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Hi there. This video is on Agile test strategy and Agile test planning.

Now, there is a separate video on How to create a powerful test strategy, but to revisit, What is a test strategy?

It means that you look at the existing constraints or limitations that you have in your situation

Then you look at the existing resources you have to do the testing.

And figure out what is the best approach to meet ALL your test objectives effectively.

Now in this particular video,

we are going to first of all, look at the sections of an example test strategy.

Then, we look at each and every section in detail, to understand it further. And then, we look at how to convert this

example test strategy into a

Agile test plan.

So, let us see the sections

of an example test strategy.

So, here are the different sections.

First of all, you can give an introduction to Agile, what are the guiding principles of Agile?

What is continuous design improvement? Continuous testing? Rapid feedback and change etc.?

Then another section can be on the guiding standards,

such as shared responsibility of quality in the team, data management standards and so on.

Then there can be a section on the requirements analysis strategy.

Then an important section is the quality and test objectives.

So, certain system quality objectives can be

accuracy of

requirement implementation, integrity, maintainability, security etc.

Then what are the items in scope of testing? What are the different testing types?

What is the strategy for designing the tests? How many different environments will be used in testing?

What will be the test execution strategy?

What will be the test data management strategy? An important section can be test automation strategy.

Then, what is going to be the strategy for test management?

What are the risks and assumptions in this test strategy? And finally, there can be a section on the defect management strategy.

Now, let us look at each of these sections in more detail.

So,

the first section is Introduction to Agile. These days many projects are run using the Agile software development

approach.

So, Agile is different from the Waterfall software development lifecycle.

The difference between Agile and waterfall is that Agile is an iterative approach to software development.

It is highly collaborative.

Among the team members, team members share a lot of responsibilities and they are in direct interaction with one another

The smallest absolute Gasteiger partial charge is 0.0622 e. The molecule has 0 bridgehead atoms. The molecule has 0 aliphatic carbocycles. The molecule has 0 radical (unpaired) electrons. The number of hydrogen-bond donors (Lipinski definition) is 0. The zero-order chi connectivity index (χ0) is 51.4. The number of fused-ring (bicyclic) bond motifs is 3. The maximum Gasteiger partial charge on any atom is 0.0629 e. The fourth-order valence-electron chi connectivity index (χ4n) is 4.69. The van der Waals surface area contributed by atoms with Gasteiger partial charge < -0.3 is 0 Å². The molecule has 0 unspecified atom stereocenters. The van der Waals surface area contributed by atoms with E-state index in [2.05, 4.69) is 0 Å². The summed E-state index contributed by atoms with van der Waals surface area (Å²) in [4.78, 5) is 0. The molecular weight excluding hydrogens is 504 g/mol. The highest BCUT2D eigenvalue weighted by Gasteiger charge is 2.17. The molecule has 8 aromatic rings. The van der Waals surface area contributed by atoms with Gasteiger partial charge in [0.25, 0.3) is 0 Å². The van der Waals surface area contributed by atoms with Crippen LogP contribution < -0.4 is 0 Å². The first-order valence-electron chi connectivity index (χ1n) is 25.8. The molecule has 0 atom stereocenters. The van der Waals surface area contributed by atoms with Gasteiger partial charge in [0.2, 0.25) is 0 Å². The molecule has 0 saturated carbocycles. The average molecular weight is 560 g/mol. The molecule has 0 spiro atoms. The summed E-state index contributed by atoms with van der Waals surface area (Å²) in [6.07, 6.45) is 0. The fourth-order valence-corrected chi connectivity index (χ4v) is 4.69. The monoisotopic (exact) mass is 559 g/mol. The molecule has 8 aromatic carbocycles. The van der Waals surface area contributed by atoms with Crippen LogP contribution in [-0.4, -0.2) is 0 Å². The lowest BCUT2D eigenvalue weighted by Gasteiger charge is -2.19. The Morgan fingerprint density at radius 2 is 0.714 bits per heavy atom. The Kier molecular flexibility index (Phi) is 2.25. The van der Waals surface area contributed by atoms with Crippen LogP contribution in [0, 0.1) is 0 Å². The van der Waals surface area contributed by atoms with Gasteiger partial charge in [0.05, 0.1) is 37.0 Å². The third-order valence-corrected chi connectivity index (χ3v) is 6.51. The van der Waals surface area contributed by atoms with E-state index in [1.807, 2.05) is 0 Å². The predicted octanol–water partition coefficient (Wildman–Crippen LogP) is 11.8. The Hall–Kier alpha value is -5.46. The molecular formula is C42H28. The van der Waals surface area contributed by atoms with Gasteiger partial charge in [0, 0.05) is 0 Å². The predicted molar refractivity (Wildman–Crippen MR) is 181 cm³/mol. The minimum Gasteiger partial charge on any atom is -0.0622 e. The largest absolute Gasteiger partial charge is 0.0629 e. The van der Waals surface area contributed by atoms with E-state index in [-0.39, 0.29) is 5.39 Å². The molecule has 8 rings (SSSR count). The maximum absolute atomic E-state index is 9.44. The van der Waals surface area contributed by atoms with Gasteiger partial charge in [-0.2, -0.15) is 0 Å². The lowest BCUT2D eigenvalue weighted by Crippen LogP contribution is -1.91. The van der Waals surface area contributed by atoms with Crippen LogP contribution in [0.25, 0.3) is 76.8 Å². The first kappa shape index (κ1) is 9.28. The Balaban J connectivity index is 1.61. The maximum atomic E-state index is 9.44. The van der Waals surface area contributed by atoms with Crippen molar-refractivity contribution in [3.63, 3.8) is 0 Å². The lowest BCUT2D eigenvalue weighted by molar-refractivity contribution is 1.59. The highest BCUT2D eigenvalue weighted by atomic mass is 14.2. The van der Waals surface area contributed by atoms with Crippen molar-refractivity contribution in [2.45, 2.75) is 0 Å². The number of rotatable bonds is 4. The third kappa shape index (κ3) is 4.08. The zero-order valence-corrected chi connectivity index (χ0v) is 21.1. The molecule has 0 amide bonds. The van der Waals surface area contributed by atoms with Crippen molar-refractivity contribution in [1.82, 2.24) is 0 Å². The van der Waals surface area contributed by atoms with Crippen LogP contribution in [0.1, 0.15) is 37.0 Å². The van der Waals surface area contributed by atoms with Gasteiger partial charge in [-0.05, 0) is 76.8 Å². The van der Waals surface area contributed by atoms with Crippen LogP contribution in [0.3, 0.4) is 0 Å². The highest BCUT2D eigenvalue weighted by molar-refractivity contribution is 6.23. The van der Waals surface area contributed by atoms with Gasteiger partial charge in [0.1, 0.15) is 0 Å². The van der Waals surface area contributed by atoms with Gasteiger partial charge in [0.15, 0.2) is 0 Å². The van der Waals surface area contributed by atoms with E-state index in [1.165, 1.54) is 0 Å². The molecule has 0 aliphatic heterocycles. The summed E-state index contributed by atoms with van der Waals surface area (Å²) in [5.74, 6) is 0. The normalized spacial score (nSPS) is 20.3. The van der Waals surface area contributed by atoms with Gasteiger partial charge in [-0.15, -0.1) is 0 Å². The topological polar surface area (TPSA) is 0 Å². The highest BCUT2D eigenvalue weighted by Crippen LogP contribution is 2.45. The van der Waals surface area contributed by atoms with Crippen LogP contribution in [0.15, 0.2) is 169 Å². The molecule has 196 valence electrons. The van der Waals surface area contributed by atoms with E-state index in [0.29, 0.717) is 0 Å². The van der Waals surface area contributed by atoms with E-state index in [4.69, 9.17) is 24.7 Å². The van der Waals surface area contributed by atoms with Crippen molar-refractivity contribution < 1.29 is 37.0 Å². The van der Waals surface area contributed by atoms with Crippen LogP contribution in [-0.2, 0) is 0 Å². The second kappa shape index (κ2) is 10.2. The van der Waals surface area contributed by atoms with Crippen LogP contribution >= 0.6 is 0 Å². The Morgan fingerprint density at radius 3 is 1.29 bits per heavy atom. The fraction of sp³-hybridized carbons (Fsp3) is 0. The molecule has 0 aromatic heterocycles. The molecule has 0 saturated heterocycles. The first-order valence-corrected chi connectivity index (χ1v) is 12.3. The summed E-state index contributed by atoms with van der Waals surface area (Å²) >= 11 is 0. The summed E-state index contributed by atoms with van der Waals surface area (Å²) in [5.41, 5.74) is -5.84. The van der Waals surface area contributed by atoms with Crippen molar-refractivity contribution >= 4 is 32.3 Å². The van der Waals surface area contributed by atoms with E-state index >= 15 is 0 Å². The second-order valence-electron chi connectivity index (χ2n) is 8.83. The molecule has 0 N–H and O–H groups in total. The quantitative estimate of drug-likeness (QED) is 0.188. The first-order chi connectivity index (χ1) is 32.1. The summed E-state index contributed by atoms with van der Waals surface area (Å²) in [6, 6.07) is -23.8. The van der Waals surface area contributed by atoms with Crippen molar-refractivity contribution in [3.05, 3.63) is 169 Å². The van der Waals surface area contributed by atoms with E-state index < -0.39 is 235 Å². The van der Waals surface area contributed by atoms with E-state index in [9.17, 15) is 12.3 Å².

during the entire project.

And then there is

continuous design improvement, continuous testing, rapid feedback and rapid change.

Now, the next section is the Guiding standards.

So, depending on your situation, you can put in the guiding standards.

One standard can be shared responsibility. This means that everyone is equally responsible for the quality. Quality is not the responsibility of

the software tester in the team, but each member of the team like

product owner,

developer,

customer and tester. Each and every one is equally responsible for the quality.

Then there can be a data management standard,

relating to

how data is managed in the project for testing purpose.

Then there can be test management standards. How to look after

test artifacts like test cases, code,

any test documents? Then there can be test automation standards like:

We will automate each of the unit tests, functional tests, regression tests as far as is feasible.

Now, the next section is the requirements strategy. So how to work on the requirements?

So here,

you can specify that

in the spirit of Agile, the work items may be re-prioritized at any time and

at any time, the team

will always

implement the highest priority work items first.

Then there can be

quality and test objectives that are important for the software.

So, first is Accuracy.

Now, for each of these quality and test objectives, you can give the description. You can give any

target that you want to achieve and you can also give the priority.

So for example, accuracy can be that

the features and functions

work completely.

The target can be that

100% of the required features and functions actually work in the software and

the priority of this objective can be "Must have".

Similarly, you can have another quality and test objective like integrity.

So, integrity is related to the integrity of data.

So, data should be secure and

the target for that is that

each and every user name and password (the sensitive information), also the session

variables are encrypted and

the priority can be "Must have" or "Should have" or "Nice to have".

Then, the next quality and test objective can be maintainability. Maintainability of the system means that it is easy to add features.

And it is easy to fix the defects. Here the target can be that

the code complexity should be less than a particular value. Then unit test coverage should be a very high percentage and

similarly, we can put the priority also.

Then the Availability. Availability is related to the percentage time

of the system. And here, you can give the target (whatever is the target) like 99% or

99.999%